By: Agnieszka Dobrowolska
Thanks in large part to nineteenth-century texts such as Edward William Lane's "Description of Egypt" and the "Description de l'Egypte" compiled by Napoleon's savants, contemporary researchers have a remarkable understanding of the ways in which ordinary Egyptians practiced their crafts and trades in earlier times. Many of these traditional arts and crafts - such as stonemasonry, marble work, blacksmithing, glassblowing, carpentry, wood turning, inlay work, and gilding - still survive today, although they are rapidly disappearing. As profound social and economic change continue to reshape Egypt, a rich tradition of skills, tools, specialized vocabularies, and social and spatial patterns associated with these crafts - once thought to be immutable - may vanish forever.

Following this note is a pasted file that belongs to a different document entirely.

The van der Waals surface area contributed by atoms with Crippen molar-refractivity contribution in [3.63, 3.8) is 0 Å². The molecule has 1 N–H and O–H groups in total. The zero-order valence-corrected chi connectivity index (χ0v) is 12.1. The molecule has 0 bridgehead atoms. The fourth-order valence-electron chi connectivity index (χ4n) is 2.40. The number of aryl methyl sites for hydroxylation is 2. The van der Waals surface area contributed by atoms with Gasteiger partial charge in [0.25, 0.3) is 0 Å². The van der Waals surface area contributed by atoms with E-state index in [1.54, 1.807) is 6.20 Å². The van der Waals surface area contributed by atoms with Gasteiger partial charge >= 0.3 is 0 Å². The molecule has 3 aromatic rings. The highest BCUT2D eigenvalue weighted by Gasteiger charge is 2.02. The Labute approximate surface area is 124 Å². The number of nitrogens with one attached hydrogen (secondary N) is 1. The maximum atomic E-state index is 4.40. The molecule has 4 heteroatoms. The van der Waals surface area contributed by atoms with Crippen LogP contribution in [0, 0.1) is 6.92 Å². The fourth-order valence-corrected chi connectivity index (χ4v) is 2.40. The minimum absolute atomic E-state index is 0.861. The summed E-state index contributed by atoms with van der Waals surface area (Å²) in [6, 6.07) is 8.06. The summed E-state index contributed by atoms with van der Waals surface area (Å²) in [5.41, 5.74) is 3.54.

With lively prose, painstaking research, and lavish illustration, "The Building Crafts of Cairo" succeeds in capturing these endangered ways of life and work before it is too late. Agnieszka Dobrowolska is the director of a joint project between the European Union and Cairo's Netherlands-Flemish Institute dedicated to documenting Cairo's traditional crafts. Moreover, for the past eleven years, she has worked hands-on as a conservation architect in Cairo, relying on local skills, techniques, and materials in the course of her projects, and coming into daily contact with craftsmen and artisans - visiting them in their workshops, observing their methods, and employing their crafts for practical purposes.
The result is a record that is at once intimate, unexpected, and expertly observed, and a book that will appeal to both scholars and lay audiences.